American Literature
Research and Analysis Web Site

This page was produced by the students at the University of South Florida in Fort Myers under the direction of Dr. Jim Wohlpart. For more information, please see the ALRA homepage.


Emily Dickinson
"I dwell in Possibility"
(Johnson 657)

 

Contents

  • Religious Influences on Emily Dickinson: Puritanism and Transcendentalism in Her Poetry
  • The text of "I dwell in Possibility" with Anchors for Primary Symbols and Images
  • Public vs Private: Opportunity and Gender in Emily Dickinson's "I dwell in Possibility"
  • Critical Readings of Emily Dickinson's "I dwell in Possibility": The House of Poetry

  • Religious Influences on Emily Dickinson: 
    Puritanism and Transcendentalism in Her Poetry

    Jennifer Gage Edison
     

    Emily Elizabeth Dickinson was born in Amherst, Massachusetts, in 1830. Her father, Edward Dickinson, was a prominent lawyer in Amherst and a well respected trustee of Amherst College (Blankenship 576). Emily Dickinson was educated at Amherst Academy and, for only a single year, at Mount Holyoke Female Seminary (now Mount Holyoke College) under Mary Lyon (Hart 224). Emily Dickinson was considered to be a high-spirited and energetic young woman until her withdrawal from society in 1850. After her withdrawal, virtually all of her contact with friends and family existed through her letters and poems. The traditional reason given for her seclusion was that she suffered a broken heart by "the one true [male] love" of her life, Reverend Charles Wadsworth of Philadelphia (McIntosh and Hart 2872-2873). She spent the majority of her days alone in her house until the year 1861 when she completely secluded herself and her poetry from the rest of the world. The two types of religions present in Emily Dickinson's life, Puritanism and Transcendentalism, had great influence over her poetry. Puritanism allowed Dickinson to remain grounded in her faith of God, while Transcendentalism permitted her to release herself from limiting conceptions of humanity which enabled her to view herself as an individual with an identity. To understand the complexities of Dickinson's works, her relation to religion must be examined.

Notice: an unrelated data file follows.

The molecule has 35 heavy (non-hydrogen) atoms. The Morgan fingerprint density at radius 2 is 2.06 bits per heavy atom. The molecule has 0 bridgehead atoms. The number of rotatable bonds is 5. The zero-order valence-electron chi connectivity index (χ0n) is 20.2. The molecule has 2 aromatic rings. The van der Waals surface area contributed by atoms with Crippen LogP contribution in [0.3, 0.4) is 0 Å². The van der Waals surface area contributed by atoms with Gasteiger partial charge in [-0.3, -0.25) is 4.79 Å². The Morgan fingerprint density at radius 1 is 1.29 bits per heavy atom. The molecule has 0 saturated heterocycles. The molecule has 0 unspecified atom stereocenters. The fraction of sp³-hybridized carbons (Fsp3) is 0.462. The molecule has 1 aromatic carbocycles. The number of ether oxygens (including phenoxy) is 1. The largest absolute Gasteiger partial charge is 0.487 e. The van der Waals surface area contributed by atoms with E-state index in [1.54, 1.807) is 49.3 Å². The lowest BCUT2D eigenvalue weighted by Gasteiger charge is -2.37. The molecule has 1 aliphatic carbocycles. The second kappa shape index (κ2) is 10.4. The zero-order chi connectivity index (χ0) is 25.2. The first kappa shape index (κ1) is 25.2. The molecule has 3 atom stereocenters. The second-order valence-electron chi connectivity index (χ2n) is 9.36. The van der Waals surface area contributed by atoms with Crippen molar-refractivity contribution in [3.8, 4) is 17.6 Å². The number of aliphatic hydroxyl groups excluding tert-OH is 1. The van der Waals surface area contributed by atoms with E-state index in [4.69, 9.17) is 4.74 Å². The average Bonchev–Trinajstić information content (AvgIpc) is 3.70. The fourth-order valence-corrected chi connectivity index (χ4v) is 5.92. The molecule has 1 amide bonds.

One of the major religious influences of Emily Dickinson's life was Puritanism. While Puritanism emphasized human goodness because of a belief that something of God exists in everyone, it also recognized the presence of evil in humans. During the 1820's and 1830's, the Second Great Awakening was in full force attempting to rejuvenate Puritan zeal through a series of religious revivals. The two focuses of the Second Great Awakening were the relationship inside the person, between the self and God, and the relationship outside the person, between the individual and community. The Puritan religion consisted of a "strictness in morality that verges on intolerance" (Hart 689). Puritans believed that "the world is a divinely ordered achievement and that man is placed on earth for the primary purpose of glorifying God by faith and obedience. The idea of morality pervades all things, and the final, indeed the only, judgment of everything must be made on the grounds of moral goodness" (Blankenship 53). The Puritans believed in "predestination, the absence of free will, and the arbitrary division of mankind into the elect and the damned, [and] the conviction that Heaven and Hell are the ultimate realities . . ." (Murdock 91).